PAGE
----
NEWARK, MARCH 3 -- A government scientist challenged the cigarette industry in a smoker-death trial today by calling tobacco a dependency-creating drug and saying prolonged use impairs the freedom of choice of smokers to continue or discontinue the habit.

In turn, a defense lawyer tried to undermine the credibility of Dr. Jerome H. Jaffe, director of the Addiction Research Center in Baltimore, a unit of the National Institute on Drug Abuse.

The smoker, Rose D. Cipollone, who died in 1984 at age 59, became "heavily dependent" after starting to use cigarettes at 16, said Jaffe, who had interviewed her for more than an hour in her lawyer's office.

"It is not easy to stop -- that's the nature of dependency," said Jaffe, a psychiatrist who testified as an independent expert -- not representing the government -- for Mrs. Cipollone's husband. To show the dependency of Mrs. Cipollone, who smoked for about 40 years, he cited numerous "markers."

For example, she smoked even after surgeons removed part of her cancerous right lung three years before her death, Jaffee said. When guests used up her cigarettes, she retrieved butts from the trash. In the morning, she would light up before brushing her teeth and washing her face.

During the interview, Jaffe said, Mrs. Cipollone told him of a time when, in trying to quit smoking, she had to give up drinking coffee and watching television. She said these activities had become strong psychological cues to smoke because she had always lighted up when she engaged in them.

Jaffe said Mrs. Cipollone had a physical dependency on tobacco, which he defined as a need -- varying in degree with individual circumstances -- to continue drug use to avert withdrawal symptoms. Physical dependence can be, but is not necessarily, part of overall drug dependence, Jaffe testified.

He agreed with the defense argument that like other smokers, Mrs. Cipollone smoked for pleasure. But, he said, some drugs are taken up for enjoyment, and enjoyment and dependency are entirely compatible. He also agreed that tens of millions of smokers have quit, but cited studies showing that perhaps 80 percent resume smoking within a year.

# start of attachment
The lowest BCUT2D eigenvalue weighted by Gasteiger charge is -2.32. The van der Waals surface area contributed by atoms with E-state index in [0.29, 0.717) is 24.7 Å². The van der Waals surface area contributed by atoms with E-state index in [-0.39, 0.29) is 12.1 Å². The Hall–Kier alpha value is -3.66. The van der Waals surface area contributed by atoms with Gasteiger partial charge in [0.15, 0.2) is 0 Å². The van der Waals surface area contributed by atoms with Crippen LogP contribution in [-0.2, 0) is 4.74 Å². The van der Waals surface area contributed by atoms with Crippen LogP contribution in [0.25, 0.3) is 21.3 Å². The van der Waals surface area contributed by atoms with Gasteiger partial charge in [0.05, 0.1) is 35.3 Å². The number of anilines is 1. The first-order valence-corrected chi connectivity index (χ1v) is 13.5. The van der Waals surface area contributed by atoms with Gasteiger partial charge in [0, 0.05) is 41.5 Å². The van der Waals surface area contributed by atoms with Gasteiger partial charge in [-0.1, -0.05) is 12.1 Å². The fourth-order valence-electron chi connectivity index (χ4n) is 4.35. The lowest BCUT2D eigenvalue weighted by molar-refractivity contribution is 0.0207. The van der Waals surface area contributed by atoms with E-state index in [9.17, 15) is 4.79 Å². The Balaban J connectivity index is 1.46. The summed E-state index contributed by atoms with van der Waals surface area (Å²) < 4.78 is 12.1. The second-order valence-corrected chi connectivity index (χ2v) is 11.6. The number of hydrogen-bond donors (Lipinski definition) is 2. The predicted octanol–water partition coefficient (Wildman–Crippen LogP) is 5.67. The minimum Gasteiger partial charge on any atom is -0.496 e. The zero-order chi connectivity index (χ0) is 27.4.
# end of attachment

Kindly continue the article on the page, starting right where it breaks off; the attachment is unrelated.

Jaffe was cross-examined for more than three hours by James V. Kearney, an attorney for Liggett Group, who will resume his questioning Monday.

Charles R. Wall, a spokesman for Liggett's codefendants, Philip Morris Inc. and P. Lorillard Inc., told reporters that Kearney was trying to show that Jaffe "has no objective standards by which to measure dependence."Rather, Wall said, Jaffe assumes a person who exhibits withdrawal symptoms, and who smokes, is dependent. "Those symptoms occur on cessation of many activities," such as consuming caffeine and chocolate, Wall said.

In this regard, Jaffe said the power of nicotine in sustained use to create dependency is incomparably greater than that of chocolate or caffeine.

He told the plaintiff's attorney, Marc Z. Edell, that he agreed with Philip Morris scientists, whose internal papers have been put in evidence.

One of the scientists called nicotine "a powerful pharmacological agent {that} may be the most important component of cigarette smoke." Another wrote that "in concentration camps of World War II, the incentive value of the cigarette exceeds that of essential foodstuff."

Jaffe acknowledged to Kearney that in the interview, Mrs. Cipollone hadn't told him that she had had a car accident that resulted in symptoms like those he and she attributed to smoking cessation, that she had been in psychotherapy and on antianxiety drugs, and that he had not reviewed her medical history.